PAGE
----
Outspoken clergy abuse advocate found hanged at home

A Pennsylvania man who spoke out against clergy abuse after publicly identifying himself as a victim of a predator priest has killed himself, authorities said.

Brian Gergely, 46, was found hanged in his home in Ebensburg on Friday, Cambria County Coroner Jeffrey Lees told The Associated Press on Tuesday.

Advertisement

Gergely went public in 2003 while suing Monsignor Francis McCaa and the Roman Catholic Diocese of Altoona-Johnstown, saying he was abused as a 10-year-old altar boy.

"It takes a great deal of courage to step forward, and even more courage to go public and give your identity instead of a pseudonym. Brian overcame that because he felt so strongly about the sexual abuse of children," said Richard Serbin, the Altoona attorney who represented Gergely said Tuesday. "Tragically, the demons he's been dealing with since he was molested by Monsignor McCaa finally won out."

Gergely and other plaintiffs settled their lawsuit against McCaa, other priests and the diocese in 2005. McCaa died in 2007.

McCaa was described as a "monster" in a state grand jury report released in March that criticized the diocese's handling of clergy abuse claims. He fondled altar boys whom he had told to go without pants under their cassocks, molesting them in a church sacristy, a rectory and even while taking their confession, the grand jury found.

Gergely gave numerous interviews in hopes of encouraging other abuse victims to come forward.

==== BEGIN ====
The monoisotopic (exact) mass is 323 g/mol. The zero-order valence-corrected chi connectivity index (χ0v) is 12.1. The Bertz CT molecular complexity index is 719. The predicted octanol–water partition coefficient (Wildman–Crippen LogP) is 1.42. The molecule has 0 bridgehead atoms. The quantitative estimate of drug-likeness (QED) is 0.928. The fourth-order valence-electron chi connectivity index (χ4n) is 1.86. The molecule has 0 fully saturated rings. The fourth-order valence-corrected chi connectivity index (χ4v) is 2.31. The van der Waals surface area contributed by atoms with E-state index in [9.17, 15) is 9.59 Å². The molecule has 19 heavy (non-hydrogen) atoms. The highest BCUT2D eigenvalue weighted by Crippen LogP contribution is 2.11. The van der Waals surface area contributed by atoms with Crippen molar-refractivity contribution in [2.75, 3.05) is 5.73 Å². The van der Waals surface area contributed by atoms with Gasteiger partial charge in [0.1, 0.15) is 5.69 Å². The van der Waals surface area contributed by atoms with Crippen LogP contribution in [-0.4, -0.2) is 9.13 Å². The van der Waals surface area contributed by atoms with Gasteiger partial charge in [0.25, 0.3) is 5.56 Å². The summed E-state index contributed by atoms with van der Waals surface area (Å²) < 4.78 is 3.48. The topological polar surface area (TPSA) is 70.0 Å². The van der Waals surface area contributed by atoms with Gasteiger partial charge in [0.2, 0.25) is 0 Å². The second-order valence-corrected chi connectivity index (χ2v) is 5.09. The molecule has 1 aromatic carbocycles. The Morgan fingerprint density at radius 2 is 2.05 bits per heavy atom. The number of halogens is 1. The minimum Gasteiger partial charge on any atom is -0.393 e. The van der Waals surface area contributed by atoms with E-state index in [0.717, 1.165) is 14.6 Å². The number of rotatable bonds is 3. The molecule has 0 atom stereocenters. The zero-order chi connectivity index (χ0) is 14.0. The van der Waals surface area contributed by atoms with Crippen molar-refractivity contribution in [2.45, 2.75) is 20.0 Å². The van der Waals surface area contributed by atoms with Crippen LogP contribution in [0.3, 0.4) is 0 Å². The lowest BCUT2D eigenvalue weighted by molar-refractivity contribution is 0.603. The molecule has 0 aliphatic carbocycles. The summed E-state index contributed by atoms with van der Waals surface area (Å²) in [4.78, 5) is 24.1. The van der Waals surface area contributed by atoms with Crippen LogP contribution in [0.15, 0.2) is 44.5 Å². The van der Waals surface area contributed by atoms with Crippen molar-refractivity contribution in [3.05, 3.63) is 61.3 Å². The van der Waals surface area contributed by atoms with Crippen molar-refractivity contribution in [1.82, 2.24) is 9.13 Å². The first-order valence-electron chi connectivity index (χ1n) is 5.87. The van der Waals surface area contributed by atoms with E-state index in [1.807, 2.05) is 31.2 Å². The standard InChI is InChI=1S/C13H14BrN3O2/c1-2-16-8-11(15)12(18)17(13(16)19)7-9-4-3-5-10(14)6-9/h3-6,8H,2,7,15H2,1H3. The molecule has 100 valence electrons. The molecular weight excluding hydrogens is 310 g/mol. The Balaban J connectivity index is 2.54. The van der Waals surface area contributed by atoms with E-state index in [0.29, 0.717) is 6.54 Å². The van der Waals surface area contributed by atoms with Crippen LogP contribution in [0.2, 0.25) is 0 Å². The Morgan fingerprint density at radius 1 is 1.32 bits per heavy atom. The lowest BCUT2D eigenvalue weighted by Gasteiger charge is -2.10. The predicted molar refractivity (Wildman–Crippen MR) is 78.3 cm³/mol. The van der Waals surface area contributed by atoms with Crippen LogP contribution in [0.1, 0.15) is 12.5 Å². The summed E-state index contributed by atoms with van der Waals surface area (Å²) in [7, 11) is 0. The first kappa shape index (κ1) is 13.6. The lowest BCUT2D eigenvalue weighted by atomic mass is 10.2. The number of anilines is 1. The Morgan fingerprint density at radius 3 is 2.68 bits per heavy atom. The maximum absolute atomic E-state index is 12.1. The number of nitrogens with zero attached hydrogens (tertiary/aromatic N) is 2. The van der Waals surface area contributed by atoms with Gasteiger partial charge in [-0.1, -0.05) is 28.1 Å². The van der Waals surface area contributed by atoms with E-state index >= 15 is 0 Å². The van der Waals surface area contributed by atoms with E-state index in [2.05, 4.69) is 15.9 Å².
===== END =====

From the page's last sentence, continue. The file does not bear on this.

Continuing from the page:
"I was standing in the sacristy and he pinned me to the desk. I was just a little guy," Gergely told The Guardian after the grand jury report's release. "My parents were patrons. They were going door to door raising money for the church. The community put Monsignor McCaa on a pedestal."

Gergely's funeral is Wednesday at Holy Name Catholic Church, the parish where he had been molested.

Copyright 2016 The Associated Press. All rights reserved. This material may not be published, broadcast, rewritten or redistributed.

Comments are automatically closed two weeks after an article's initial publication. See our comments policy for more.

Advertisement

The latest from america

The editors offer a few key steps for leaders of the church to take in response to the Pa. grand jury report.
The EditorsAugust 17, 2018
This week, we talk with Julio Ricardo Varela, founder of Latino Rebels, a website founded in 2011 that provides news, analysis and commentary about U.S. Latino culture.
Olga SeguraAugust 17, 2018
"The Catholic Cook Book," published in 1965, is exactly that: a cookbook for Catholics and those who want to learn about Catholicism and how it relates to food.
Vivian CabreraAugust 16, 2018
Cardinal Donald W. Wuerl of Washington is pictured as Pope Francis celebrates Mass in Washington Sept. 23, 2015. (CNS photo/Paul Haring)
“Those who have suffered are his priority, and the Church wants to listen to them to root out this tragic horror.”